A new law signed by President Obama this month could mean a speedier patent approval process for inventors across the country.
The Leahy-Smith America Invents Act, regarded as the most sweeping patent law in 60 years, was passed on September 16, 2011. The law awards patents to the first person to submit an application, adopting the first-to-file over the first-to-invent system. The objective is to reduce lawsuits and streamline the patent process. “Somewhere in that stack of applications could be the next technological breakthrough, the next miracle drug, the next idea that will launch the next Fortune 500 Company,” said President Obama at the signing ceremony at Thomas Jefferson High School for Science and Technology in Alexandria, Virginia.
While in the past, the patent process has been burdened with lawsuits that stifle innovation, the America Invents Act aims to streamline the patent process in order to foster innovation that will stimulate the economy and create new jobs as well as keep the U.S. competitive globally.
Glenn Henneberger, Partner at Hoffman & Baron LLP, advises that under the new law, the party who files first will be granted the rights over subsequent filers regardless of who invented first. This makes it more important to file an application as soon as possible. The first to file provisions go into effect on March 16, 2013.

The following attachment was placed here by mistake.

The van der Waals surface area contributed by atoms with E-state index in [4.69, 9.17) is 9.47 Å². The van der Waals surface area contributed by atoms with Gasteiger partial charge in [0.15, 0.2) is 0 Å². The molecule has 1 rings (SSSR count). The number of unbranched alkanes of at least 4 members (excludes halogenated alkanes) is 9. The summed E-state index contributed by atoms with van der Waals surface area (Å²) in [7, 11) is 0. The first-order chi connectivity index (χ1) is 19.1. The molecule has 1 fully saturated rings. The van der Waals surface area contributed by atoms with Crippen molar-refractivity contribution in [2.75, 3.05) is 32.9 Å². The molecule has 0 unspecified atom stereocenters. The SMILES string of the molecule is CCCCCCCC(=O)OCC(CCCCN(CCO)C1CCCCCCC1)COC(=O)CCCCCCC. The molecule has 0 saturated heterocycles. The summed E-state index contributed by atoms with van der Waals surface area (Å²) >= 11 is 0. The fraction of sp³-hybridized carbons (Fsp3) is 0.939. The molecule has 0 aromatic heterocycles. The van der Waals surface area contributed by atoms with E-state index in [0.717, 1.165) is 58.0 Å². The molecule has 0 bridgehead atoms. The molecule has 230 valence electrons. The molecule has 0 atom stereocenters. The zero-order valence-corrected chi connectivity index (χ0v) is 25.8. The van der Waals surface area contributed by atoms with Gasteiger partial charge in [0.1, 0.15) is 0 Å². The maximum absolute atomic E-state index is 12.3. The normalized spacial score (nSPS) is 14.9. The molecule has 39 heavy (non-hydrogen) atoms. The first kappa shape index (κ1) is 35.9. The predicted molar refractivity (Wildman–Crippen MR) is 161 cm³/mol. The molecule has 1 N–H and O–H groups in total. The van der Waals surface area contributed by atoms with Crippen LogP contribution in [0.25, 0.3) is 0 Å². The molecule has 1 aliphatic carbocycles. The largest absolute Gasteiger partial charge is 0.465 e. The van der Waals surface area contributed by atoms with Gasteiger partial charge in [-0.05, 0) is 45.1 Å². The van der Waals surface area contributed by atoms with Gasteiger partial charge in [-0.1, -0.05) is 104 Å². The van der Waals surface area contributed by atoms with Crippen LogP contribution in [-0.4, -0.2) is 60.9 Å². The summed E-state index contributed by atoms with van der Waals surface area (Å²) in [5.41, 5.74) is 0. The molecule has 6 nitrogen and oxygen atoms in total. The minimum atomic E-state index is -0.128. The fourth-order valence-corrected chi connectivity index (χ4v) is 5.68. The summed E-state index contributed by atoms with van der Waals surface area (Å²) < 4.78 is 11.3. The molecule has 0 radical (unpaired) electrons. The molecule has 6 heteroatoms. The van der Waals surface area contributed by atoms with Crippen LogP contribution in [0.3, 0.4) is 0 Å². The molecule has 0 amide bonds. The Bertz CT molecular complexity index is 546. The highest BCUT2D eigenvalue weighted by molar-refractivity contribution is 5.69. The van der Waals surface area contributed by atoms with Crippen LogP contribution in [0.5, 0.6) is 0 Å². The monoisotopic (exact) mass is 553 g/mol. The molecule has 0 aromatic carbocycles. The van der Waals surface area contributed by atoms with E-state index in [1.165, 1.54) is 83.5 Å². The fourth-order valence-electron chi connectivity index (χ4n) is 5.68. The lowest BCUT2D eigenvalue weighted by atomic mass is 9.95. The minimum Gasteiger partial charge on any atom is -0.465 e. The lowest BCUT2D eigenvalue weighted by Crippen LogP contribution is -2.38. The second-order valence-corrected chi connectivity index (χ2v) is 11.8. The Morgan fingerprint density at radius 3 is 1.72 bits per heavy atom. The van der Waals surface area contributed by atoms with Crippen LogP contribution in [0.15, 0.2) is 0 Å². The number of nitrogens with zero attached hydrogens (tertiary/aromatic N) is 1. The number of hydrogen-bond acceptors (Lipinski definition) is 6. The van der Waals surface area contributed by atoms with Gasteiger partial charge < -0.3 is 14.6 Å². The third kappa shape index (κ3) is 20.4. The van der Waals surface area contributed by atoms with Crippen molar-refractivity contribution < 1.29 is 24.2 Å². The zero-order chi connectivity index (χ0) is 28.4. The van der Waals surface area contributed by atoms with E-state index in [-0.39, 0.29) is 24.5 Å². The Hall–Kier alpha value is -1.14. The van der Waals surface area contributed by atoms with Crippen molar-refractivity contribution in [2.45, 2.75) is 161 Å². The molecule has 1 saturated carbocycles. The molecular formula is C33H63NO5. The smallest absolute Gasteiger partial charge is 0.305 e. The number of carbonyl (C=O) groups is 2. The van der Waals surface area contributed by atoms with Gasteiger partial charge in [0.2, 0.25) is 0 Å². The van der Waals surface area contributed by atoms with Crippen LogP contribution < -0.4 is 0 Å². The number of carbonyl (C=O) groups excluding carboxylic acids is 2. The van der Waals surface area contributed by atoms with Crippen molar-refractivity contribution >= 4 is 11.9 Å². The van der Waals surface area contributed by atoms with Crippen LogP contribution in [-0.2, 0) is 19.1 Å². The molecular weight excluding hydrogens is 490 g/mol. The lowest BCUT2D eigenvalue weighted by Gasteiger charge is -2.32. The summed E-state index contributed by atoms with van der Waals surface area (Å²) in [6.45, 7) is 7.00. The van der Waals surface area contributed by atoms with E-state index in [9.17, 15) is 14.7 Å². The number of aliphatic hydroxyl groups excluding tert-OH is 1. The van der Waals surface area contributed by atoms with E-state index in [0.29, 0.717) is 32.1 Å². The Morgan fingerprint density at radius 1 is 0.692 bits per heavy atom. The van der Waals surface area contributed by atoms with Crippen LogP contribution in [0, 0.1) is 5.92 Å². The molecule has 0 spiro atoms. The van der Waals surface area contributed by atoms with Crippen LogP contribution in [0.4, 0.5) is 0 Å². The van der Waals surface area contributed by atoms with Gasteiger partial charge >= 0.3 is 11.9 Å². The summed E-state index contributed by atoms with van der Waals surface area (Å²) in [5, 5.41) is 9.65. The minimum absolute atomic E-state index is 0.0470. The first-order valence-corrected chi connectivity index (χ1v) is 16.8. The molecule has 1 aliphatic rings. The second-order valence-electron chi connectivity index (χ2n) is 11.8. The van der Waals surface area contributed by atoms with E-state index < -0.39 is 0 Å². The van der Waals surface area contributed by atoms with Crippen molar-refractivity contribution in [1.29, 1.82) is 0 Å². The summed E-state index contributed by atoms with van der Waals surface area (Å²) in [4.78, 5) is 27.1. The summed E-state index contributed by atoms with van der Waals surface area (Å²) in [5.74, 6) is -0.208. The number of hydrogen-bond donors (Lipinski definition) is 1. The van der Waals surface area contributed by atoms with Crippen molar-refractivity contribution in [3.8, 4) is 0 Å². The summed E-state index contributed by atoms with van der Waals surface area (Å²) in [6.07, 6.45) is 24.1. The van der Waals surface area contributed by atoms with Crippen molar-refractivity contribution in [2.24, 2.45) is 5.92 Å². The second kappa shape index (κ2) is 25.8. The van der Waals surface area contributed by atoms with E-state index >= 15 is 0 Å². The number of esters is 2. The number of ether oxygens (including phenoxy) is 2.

“You can’t wait to file,” says Henneberger, “From the time an inventor presents his information, it may take a patent attorney two to three months to prepare, review and revise the papers. A provisional application can be filed, which would allow the inventor one year to file the non-provisional application.” The best tip for inventors? File early and definitely file a provisional application.
Other implications of the American Invents Act pertain to changes that will reduce lawsuits. In false marketing lawsuits, private parties must prove damages, which should reduce the number of patent litigations. Business method patents will be looked at more closely to reduce lawsuits as well.
The new act provides a fee reduction for “Micro Entities” – small inventors who have had less than 4 patents to their name and with incomes less than 3 times the median household income.
Finally, the America Invents Act gives third parties an opportunity to participate in the examination process. Third parties may submit information to the patent office that could affect the scope of the patent process.
By: Glenn Henneberger, Partner at Hoffman & Baron, LLP
Glenn Henneberger is highly experienced in all aspects of intellectual property law with an emphasis on inter partes matters including patent and trademark litigation before the federal and appellate courts as well as the Supreme Court of the United States. He is also experienced in all phases of patent and trademark prosecution before the United States Patent and Trademark Office. Practice expertise includes all phases of intellectual property law including litigation, licensing, reexaminations, foreign oppositions, product clearances, opinions, and domestic and foreign patent and trademark prosecution.
Robert Brands is the founder of InnovationCoach.com, and the author of “Robert’s Rules of Innovation: A 10-Step Program for Corporate Survival,” with Martin Kleinman – published Spring 2010 by Wiley (www.robertsrulesofinnovation.com).
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